Joint with Mark Dreyfus QC MP, Shadow Attorney-General and Shadow Minister for National Security and Ed Husic MP, Shadow Minister for Human Services and Shadow Minister for the Digital Economy.
The government has introduced its encryption bill into Parliament this morning only 10 days since submissions to its exposure draft closed, and without releasing a public response to stakeholders. This is unacceptable.
This decision makes a mockery of the exposure draft process, and suggests the ‘consultation’ run by the government was nothing more than a sham.
The government has not even made stakeholder submissions to the exposure draft public. The government should do so now.
It is simply implausible that Peter Dutton could have in such a short timeframe given due consideration to the widespread concerns when dealing with encryption that raised by industry and other stakeholders.
Instead, the government appears to have taken a tick and flick approach to an incredibly complicated bill, with potentially far-reaching consequence for the privacy and digital security of all Australians.
Reflecting the complexity involved, when a similar bill was introduced in the United Kingdom, it took two years from announcement of the government’s policy to implementation of the bill.
We saw what a mess the Liberals made with their half-baked metadata proposal and attempting to rush the encryption Bill in a similar way would be reckless.
Proposals that seek to provide security agencies with powers to bypass encryption and access personal communications must be subject to robust and well-considered consultation. This includes rigorous scrutiny by the PJCIS once the Bill is introduced into Parliament to ensure proposed legislation is best targeted to combat those who seek to do Australia and our interests harm.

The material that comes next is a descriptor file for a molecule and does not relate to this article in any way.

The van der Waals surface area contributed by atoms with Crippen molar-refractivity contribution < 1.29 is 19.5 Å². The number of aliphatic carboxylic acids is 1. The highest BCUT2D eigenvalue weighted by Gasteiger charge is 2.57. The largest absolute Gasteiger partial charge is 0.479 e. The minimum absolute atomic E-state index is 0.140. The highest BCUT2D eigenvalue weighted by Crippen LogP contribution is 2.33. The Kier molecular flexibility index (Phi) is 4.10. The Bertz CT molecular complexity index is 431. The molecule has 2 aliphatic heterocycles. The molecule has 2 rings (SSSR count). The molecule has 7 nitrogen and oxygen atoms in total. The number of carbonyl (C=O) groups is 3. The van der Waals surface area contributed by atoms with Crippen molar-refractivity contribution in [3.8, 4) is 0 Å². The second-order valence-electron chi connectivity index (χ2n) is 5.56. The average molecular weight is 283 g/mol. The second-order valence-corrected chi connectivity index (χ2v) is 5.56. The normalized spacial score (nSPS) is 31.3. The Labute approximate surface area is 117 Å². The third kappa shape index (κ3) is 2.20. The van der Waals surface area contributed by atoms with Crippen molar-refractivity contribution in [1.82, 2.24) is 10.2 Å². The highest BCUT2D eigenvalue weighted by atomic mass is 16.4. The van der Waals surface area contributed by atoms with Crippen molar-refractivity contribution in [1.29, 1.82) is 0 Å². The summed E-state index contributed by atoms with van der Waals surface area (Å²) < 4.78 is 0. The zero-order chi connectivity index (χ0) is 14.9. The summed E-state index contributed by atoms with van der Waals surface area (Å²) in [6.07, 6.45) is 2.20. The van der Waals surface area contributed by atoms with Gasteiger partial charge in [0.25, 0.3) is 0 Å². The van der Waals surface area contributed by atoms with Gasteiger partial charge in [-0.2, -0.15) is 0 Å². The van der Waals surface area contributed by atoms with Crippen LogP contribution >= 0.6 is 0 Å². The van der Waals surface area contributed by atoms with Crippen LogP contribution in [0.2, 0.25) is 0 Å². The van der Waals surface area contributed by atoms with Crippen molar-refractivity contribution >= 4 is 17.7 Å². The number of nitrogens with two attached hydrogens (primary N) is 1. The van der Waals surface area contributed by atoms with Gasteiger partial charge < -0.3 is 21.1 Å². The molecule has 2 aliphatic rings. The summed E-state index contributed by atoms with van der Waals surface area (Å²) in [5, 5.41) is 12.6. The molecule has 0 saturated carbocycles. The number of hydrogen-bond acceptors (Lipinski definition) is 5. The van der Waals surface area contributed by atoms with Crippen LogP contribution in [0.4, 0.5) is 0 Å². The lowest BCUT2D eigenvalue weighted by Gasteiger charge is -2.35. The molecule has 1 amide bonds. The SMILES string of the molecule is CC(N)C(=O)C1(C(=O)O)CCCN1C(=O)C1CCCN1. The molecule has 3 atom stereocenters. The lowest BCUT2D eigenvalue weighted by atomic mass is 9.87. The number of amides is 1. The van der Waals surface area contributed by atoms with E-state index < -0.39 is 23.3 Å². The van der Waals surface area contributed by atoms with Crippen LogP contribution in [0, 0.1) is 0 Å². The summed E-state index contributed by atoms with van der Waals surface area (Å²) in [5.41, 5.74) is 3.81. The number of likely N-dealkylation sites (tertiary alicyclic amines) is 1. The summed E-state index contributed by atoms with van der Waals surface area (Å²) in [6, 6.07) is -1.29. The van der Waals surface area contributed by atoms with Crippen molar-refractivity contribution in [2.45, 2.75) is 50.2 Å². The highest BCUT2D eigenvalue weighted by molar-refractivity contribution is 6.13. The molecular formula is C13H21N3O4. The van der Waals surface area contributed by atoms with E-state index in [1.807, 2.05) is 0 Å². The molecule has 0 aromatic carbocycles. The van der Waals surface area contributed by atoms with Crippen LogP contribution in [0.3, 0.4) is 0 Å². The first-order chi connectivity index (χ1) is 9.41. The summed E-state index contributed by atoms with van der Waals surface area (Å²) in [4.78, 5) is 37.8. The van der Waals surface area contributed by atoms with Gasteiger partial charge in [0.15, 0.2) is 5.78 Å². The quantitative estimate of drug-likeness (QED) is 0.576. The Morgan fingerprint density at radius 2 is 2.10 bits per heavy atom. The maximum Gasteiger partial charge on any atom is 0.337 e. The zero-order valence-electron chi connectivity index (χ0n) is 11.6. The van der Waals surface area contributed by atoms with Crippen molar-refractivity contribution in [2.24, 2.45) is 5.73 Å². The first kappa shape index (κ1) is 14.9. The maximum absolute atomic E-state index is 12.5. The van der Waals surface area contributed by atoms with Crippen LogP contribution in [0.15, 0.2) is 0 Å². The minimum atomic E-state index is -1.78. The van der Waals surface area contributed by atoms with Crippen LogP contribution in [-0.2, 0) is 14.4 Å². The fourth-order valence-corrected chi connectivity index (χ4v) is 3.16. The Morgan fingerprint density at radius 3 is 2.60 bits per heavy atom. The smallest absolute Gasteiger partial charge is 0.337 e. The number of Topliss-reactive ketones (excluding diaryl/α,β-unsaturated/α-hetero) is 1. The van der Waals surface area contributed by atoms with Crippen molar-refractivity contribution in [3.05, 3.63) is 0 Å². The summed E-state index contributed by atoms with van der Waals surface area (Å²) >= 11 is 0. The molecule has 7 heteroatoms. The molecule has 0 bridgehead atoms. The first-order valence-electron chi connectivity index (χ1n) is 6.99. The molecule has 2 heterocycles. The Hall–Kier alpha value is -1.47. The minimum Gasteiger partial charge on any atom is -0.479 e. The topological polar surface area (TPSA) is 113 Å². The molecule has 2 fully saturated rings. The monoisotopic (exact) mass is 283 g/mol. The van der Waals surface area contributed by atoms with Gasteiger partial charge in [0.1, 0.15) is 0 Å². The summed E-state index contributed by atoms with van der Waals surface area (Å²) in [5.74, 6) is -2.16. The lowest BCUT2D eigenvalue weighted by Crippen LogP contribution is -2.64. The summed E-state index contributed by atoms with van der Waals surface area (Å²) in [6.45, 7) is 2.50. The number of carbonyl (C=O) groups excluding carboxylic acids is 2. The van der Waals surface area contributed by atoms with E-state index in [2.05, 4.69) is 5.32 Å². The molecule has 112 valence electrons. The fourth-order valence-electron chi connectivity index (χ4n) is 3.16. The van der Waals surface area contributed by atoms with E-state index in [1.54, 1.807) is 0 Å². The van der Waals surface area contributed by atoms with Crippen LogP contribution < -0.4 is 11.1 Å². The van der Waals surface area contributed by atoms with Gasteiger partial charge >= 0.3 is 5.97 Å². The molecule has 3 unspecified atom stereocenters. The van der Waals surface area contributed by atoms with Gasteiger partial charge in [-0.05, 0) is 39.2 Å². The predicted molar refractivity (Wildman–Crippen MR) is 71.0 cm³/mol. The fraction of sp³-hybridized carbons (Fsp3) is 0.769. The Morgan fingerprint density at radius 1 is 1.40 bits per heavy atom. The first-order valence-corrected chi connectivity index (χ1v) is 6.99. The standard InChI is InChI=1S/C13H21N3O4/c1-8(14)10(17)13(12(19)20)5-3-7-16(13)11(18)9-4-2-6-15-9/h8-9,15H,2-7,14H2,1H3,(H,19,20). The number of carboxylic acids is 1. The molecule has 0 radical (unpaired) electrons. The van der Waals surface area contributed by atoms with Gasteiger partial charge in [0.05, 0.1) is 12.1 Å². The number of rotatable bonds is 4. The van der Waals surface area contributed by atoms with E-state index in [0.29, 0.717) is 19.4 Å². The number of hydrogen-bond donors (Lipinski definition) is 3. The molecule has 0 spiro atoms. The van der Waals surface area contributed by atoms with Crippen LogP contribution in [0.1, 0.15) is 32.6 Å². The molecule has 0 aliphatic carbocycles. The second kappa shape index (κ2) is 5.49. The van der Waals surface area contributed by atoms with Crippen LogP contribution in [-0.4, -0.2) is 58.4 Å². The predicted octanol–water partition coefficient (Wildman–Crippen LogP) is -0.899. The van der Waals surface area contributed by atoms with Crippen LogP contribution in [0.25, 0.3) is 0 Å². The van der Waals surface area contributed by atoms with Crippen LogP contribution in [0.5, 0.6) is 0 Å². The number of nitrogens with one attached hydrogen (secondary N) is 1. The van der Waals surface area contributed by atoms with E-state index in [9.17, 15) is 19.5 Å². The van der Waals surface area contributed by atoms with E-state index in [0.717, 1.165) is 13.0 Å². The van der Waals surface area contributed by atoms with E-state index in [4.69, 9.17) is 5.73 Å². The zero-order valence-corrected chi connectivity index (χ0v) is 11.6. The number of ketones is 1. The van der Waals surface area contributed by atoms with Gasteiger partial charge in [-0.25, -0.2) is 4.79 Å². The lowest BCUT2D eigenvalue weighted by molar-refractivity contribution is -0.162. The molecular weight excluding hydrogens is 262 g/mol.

Protecting national security and enabling law enforcement agencies to operate effectively in the digital age is a bipartisan commitment, and Labor is absolutely committed to ensuring our security agencies have the resources and capabilities they require to keep our community safe. In doing so we need to ensure that Australians also have confidence that appropriate privacy safeguards and transparency measures are put in place, to ensure their rights and freedoms are protected as they go about their daily lives.
It is vital that the government engages in proper consultation processes when introducing entirely new national security laws with the potential to impact every Australian who uses a phone or computer. Without proper consultation, public confidence in these measures, and the agencies that use them, may be undermined.
It is important to get this right and with its rushed process the Government has not made a good start towards that outcome.